The Supreme Court on Friday stated that minority educational institutions are not immune from exercises undertaken by the admission and fee regulatory committees.
The bench of Justices Dinesh Maheshwari and Sanjay Kumar stated that “the appellant society must necessarily submit the fees proposed by it in respect of the professional courses offered through its institutions to the AFRC for the purpose of review and regulation, as per the provisions of Section 9 of the Act of 2007.”
In this case, Icon Education Society, (appellant), maintains and manages two unaided educational institutions at Indore, viz., Indore Institute of Law and Indore Nursing College. Both these institutions qualify as ‘minority educational institutions’ under Section 2(g) of the National Commission for Minority Educational Institutions Act, 2004.
While so, by letter, the Admission and Fee Regulatory Committee, constituted under Section 4 of the Act of 2007, called upon the Indore Institute of Law to submit its proposal for the regulation of the fees pertaining to law courses offered by it.
This was followed up by a reminder which was addressed to all private law colleges in the State of Madhya Pradesh. The appellant society addressed a reply stating that the AFRC was not empowered to regulate the fees charged by minority educational institutions and requesting that the notices issued may be withdrawn or cancelled.
The AFRC responded, vide letter stating that a decision had been taken in the meeting held on 08.11.2019 that the fees of minority institutions should be fixed by the AFRC. The appellant society was accordingly informed that its request for relaxation from getting the fees fixed by the AFRC was rejected.
Aggrieved thereby, the appellant society preferred an appeal under Section 10 of the Act of 2007 before the designated authority. The appeal was dismissed by the appellate authority, holding that the procedure of regulating/fixing of fee was common to both minority and nonminority institutions. The review/recall petition preferred by the appellant society was dismissed with costs by the appellate authority.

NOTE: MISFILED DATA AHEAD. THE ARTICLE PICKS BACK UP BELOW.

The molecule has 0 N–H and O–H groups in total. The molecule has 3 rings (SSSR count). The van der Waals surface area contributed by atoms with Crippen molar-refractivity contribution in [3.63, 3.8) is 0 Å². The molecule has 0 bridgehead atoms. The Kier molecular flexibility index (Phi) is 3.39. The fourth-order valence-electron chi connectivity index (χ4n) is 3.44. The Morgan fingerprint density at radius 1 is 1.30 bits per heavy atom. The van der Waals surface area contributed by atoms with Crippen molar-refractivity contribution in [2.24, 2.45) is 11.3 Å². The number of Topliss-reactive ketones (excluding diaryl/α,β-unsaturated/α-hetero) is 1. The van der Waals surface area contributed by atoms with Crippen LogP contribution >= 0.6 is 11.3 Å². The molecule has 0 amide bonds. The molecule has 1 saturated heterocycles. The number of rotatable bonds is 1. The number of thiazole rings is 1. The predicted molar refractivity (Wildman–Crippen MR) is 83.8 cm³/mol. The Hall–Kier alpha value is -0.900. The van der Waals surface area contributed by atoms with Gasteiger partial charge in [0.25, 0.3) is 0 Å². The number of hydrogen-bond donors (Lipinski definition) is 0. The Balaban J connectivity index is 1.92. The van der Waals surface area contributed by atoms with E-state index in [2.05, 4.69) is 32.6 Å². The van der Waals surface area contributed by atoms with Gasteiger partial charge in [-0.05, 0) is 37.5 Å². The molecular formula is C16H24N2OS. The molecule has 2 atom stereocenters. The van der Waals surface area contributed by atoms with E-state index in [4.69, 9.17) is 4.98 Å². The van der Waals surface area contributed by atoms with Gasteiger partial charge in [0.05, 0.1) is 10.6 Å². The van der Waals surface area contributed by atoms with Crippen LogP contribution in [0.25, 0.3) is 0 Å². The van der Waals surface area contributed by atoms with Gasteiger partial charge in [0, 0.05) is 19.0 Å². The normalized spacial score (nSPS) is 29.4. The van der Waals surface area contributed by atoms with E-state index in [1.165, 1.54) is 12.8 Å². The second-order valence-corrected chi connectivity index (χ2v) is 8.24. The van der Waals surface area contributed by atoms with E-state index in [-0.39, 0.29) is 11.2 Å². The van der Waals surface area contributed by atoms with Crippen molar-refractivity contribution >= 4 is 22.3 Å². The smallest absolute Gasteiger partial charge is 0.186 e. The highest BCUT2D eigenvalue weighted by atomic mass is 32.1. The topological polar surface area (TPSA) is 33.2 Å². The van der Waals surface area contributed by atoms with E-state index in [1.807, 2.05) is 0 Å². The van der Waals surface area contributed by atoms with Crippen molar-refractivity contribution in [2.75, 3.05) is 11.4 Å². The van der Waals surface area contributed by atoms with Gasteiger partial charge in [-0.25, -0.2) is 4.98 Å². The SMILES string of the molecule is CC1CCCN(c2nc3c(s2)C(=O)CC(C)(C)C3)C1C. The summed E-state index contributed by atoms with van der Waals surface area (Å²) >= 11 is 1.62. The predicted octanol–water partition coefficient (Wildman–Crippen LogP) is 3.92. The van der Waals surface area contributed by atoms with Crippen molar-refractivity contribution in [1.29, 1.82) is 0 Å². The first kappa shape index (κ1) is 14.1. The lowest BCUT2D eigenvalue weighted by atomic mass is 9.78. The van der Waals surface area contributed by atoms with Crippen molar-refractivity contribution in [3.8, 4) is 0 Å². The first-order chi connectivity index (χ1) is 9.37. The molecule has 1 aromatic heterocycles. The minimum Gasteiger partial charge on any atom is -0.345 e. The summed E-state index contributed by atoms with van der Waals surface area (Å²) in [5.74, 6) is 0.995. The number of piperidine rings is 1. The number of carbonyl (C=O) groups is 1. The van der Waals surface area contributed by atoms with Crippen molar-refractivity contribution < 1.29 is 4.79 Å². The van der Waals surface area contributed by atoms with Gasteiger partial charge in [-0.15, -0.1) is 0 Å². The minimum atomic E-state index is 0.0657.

The issue for consideration before the bench was:
Whether a minority educational institution in the State of Madhya Pradesh is required to get the fees charged by it fixed by the Admission and Fee Regulatory Committee under the provisions of the Madhya Pradesh Niji Vyavsayik Shikshan Sanstha (Pravesh Ka Viniyaman Avam Shulk Ka Nirdharan) Adhiniyam, 2007?
Supreme Court referred to the case of T.M.A. Pai Foundation and others v. State of Karnataka and others where the majority opinion voiced by B.N.Kirpal CJ, speaking for himself and five other learned Judges, answered the question as to whether statutory provisions regulating facets of administration of educational agencies, including regulation of fees, would interfere with the right of administration by minorities in the negative, but held that such regulatory measures should be minimal in the case of unaided minority educational institutions. As regards the fees to be charged by unaided institutions, it was held that the same could not be regulated but no institution should charge a capitation fee.
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The bench stated that “………………..the AFRC which is set up for that purpose is discharging only a regulatory function, as the fee which a particular educational institution seeks to charge from its students has to be suggested by the said educational institution itself and the AFRC is empowered to satisfy itself that the fee proposed by the educational institution did not amount to profiteering or commercialization of education and was based on the intelligible factors mentioned in Section 9(1) of the Act of 2007. This Court, therefore, concluded that it was only a regulatory measure and did not take away the power of the educational institutions to fix their own fees……………”
Supreme Court observed that as matters stand, the Act of 2007 has been interpreted to mean that the AFRC, constituted thereunder, exercises only the power of ‘regulation’ in respect of the fees proposed by the institution, conditioned by the parameters in Section 9(1) of the Act of 2007. In effect, the liberty given to unaided institutions to propose the fees that they wish to charge, keeping in mind the factors set out in Section 9(1) of the Act of 2007, stands protected and it is only by way of regulating the fees so proposed that the AFRC would exercise the power of reviewing the proposed fees, after giving due opportunity of hearing to the educational institution concerned.
The bench opined that the contrary stand taken by the AFRC, as is evident from its communications to the appellant society, therefore cannot be countenanced. It is not open to the AFRC to seek to unilaterally fix the fees to be charged by the appellant society for the professional courses offered through its educational institutions. At the same time, it is not open to the appellant society to claim complete immunity in undertaking this exercise and seek exemption from any interference by the AFRC.
Supreme Court stated that the appellant society must necessarily submit the fees proposed by it in respect of the professional courses offered through its institutions to the AFRC for the purpose of review and regulation, as per the provisions of Section 9 of the Act of 2007.
In view of the above, the bench disposed of the appeal.
Case Title: Icon Education Society v. State of Madhya Pradesh & Ors.
Bench: Justices Dinesh Maheshwari and Sanjay Kumar
Case No.: SPECIAL LEAVE PETITION (C) NO. 4006 OF 2021
Counsel for the appellant: Mr. Dama Seshadri Naidu
Counsel for the respondent: Mr. P.V. Yogeshwaran